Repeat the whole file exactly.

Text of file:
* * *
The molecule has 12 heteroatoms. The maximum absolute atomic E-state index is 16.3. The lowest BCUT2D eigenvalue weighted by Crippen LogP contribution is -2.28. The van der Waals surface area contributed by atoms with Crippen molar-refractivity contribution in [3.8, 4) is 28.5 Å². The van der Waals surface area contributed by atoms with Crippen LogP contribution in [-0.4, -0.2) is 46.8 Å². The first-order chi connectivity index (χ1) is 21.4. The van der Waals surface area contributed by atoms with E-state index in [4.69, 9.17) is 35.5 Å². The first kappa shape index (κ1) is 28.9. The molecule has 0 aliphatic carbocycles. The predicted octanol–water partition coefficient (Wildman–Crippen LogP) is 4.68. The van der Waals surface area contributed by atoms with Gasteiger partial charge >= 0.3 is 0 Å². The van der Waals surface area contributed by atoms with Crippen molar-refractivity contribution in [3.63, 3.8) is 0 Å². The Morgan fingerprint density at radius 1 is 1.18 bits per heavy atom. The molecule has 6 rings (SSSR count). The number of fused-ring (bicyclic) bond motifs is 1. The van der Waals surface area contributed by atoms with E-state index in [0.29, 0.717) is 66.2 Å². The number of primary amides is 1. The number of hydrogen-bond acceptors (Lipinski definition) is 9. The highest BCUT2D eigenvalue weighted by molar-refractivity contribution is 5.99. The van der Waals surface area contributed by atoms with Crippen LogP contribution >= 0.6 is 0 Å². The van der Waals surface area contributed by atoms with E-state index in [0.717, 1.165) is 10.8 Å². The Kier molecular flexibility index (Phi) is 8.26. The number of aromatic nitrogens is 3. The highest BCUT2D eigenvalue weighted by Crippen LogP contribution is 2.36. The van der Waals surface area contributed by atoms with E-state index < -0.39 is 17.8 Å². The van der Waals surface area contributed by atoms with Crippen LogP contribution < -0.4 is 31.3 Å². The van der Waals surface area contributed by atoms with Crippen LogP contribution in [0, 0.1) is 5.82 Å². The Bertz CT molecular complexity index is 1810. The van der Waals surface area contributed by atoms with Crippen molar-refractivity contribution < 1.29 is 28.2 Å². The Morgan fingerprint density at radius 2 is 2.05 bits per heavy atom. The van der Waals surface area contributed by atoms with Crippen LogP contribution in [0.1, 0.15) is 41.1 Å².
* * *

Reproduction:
The molecule has 12 heteroatoms. The maximum absolute atomic E-state index is 16.3. The lowest BCUT2D eigenvalue weighted by Crippen LogP contribution is -2.28. The van der Waals surface area contributed by atoms with Crippen molar-refractivity contribution in [3.8, 4) is 28.5 Å². The van der Waals surface area contributed by atoms with Crippen LogP contribution in [-0.4, -0.2) is 46.8 Å². The first-order chi connectivity index (χ1) is 21.4. The van der Waals surface area contributed by atoms with E-state index in [4.69, 9.17) is 35.5 Å². The first kappa shape index (κ1) is 28.9. The molecule has 0 aliphatic carbocycles. The predicted octanol–water partition coefficient (Wildman–Crippen LogP) is 4.68. The van der Waals surface area contributed by atoms with Gasteiger partial charge >= 0.3 is 0 Å². The van der Waals surface area contributed by atoms with Crippen molar-refractivity contribution in [3.63, 3.8) is 0 Å². The Morgan fingerprint density at radius 1 is 1.18 bits per heavy atom. The molecule has 6 rings (SSSR count). The number of fused-ring (bicyclic) bond motifs is 1. The van der Waals surface area contributed by atoms with E-state index in [0.29, 0.717) is 66.2 Å². The number of primary amides is 1. The number of hydrogen-bond acceptors (Lipinski definition) is 9. The highest BCUT2D eigenvalue weighted by molar-refractivity contribution is 5.99. The van der Waals surface area contributed by atoms with Crippen LogP contribution >= 0.6 is 0 Å². The van der Waals surface area contributed by atoms with E-state index in [0.717, 1.165) is 10.8 Å². The Kier molecular flexibility index (Phi) is 8.26. The number of aromatic nitrogens is 3. The highest BCUT2D eigenvalue weighted by Crippen LogP contribution is 2.36. The van der Waals surface area contributed by atoms with E-state index < -0.39 is 17.8 Å². The van der Waals surface area contributed by atoms with Crippen LogP contribution < -0.4 is 31.3 Å². The van der Waals surface area contributed by atoms with Crippen LogP contribution in [0, 0.1) is 5.82 Å². The Bertz CT molecular complexity index is 1810. The van der Waals surface area contributed by atoms with Crippen molar-refractivity contribution < 1.29 is 28.2 Å². The Morgan fingerprint density at radius 2 is 2.05 bits per heavy atom. The van der Waals surface area contributed by atoms with Crippen LogP contribution in [0.1, 0.15) is 41.1 Å².